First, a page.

Jump to ContentJump to Main Navigation
Symbolic Interaction and Cultural Studies$
Users without a subscription are not able to see the full content.

Howard S. Becker and Michal M. McCall

Print publication date: 1990

Print ISBN-13: 9780226041179

Published to Chicago Scholarship Online: February 2013

DOI: 10.7208/chicago/9780226041056.001.0001

Show Summary Details
Page of

PRINTED FROM CHICAGO SCHOLARSHIP ONLINE (www.chicago.universitypressscholarship.com). (c) Copyright University of Chicago Press, 2020. All Rights Reserved. An individual user may print out a PDF of a single chapter of a monograph in CHSO for personal use.date: 28 May 2020

Why Philosophers Should Become Sociologists (and Vice Versa)

Why Philosophers Should Become Sociologists (and Vice Versa)

Chapter:
(p.119) 5 Why Philosophers Should Become Sociologists (and Vice Versa)
Source:
Symbolic Interaction and Cultural Studies
Author(s):

Kathiyn Pyne Addelson

Publisher:
University of Chicago Press
DOI:10.7208/chicago/9780226041056.003.0006

Today, philosophy and sociology are in a ferment of new concepts and theories, new methods, even newly opened fields of research. The ferment is the consequence of many historical changes, but intellectually, within the disciplines, it owes a great deal to the collapse of what has been dubbed “the enlightenment orientation.” Under the enlightenment orientation, objective knowledge is the goal of sociology and philosophy — one world, one truth, a unity of science and a unity of morality for all mankind. After taking a look at the state of philosophy today, this chapter makes links between philosophy and sociology. It draws its cases from ethics and the study of morality, in part because morality is central to sociological work. Because the chapter is seriously recommending that philosophers become sociologists (and vice versa), it describes some of the new work on narrative to make links between philosophy and sociology.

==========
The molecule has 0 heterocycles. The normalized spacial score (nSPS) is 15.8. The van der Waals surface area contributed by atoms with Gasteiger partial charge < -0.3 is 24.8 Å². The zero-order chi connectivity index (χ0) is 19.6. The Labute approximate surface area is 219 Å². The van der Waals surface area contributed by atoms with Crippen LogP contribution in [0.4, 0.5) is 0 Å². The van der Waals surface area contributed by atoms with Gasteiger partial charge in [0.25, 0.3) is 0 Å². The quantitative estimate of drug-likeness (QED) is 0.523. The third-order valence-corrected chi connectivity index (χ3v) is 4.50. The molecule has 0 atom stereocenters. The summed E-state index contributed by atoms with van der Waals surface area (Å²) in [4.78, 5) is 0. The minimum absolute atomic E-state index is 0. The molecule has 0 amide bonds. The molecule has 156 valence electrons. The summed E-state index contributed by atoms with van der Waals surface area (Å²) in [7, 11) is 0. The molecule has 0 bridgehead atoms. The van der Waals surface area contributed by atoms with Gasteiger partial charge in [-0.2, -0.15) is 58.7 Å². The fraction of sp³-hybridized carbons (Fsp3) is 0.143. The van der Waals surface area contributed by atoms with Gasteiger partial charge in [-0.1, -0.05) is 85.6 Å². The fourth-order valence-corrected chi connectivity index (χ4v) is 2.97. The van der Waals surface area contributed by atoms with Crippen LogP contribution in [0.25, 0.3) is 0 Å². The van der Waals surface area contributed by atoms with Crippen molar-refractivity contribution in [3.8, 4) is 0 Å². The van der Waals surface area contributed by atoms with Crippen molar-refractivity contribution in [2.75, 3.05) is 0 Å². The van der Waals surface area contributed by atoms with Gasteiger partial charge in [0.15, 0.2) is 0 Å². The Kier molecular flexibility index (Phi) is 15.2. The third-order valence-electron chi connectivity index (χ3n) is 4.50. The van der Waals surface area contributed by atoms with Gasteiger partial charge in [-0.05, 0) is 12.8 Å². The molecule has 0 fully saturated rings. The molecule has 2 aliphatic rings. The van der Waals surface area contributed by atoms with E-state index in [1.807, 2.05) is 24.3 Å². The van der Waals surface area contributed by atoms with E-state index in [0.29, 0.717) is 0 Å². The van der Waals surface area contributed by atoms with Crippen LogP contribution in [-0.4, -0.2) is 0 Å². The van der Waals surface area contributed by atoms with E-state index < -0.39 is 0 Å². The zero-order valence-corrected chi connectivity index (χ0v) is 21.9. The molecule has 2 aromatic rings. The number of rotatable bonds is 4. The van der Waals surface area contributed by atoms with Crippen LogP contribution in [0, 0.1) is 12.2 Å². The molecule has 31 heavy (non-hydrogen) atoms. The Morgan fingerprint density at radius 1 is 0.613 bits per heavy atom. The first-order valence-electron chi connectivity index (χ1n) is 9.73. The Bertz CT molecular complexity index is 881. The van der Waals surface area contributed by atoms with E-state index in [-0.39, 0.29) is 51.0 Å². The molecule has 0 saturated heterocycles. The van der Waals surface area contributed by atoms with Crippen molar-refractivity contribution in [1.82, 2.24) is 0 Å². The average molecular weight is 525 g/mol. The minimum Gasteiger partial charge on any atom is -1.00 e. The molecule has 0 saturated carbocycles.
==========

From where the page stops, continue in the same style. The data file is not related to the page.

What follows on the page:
Keywords:   philosophy, sociology, enlightenment, morality, narrative, ethics

Chicago Scholarship Online requires a subscription or purchase to access the full text of books within the service. Public users can however freely search the site and view the abstracts and keywords for each book and chapter.

Please, subscribe or login to access full text content.

If you think you should have access to this title, please contact your librarian.

To troubleshoot, please check our FAQs, and if you can't find the answer there, please contact us.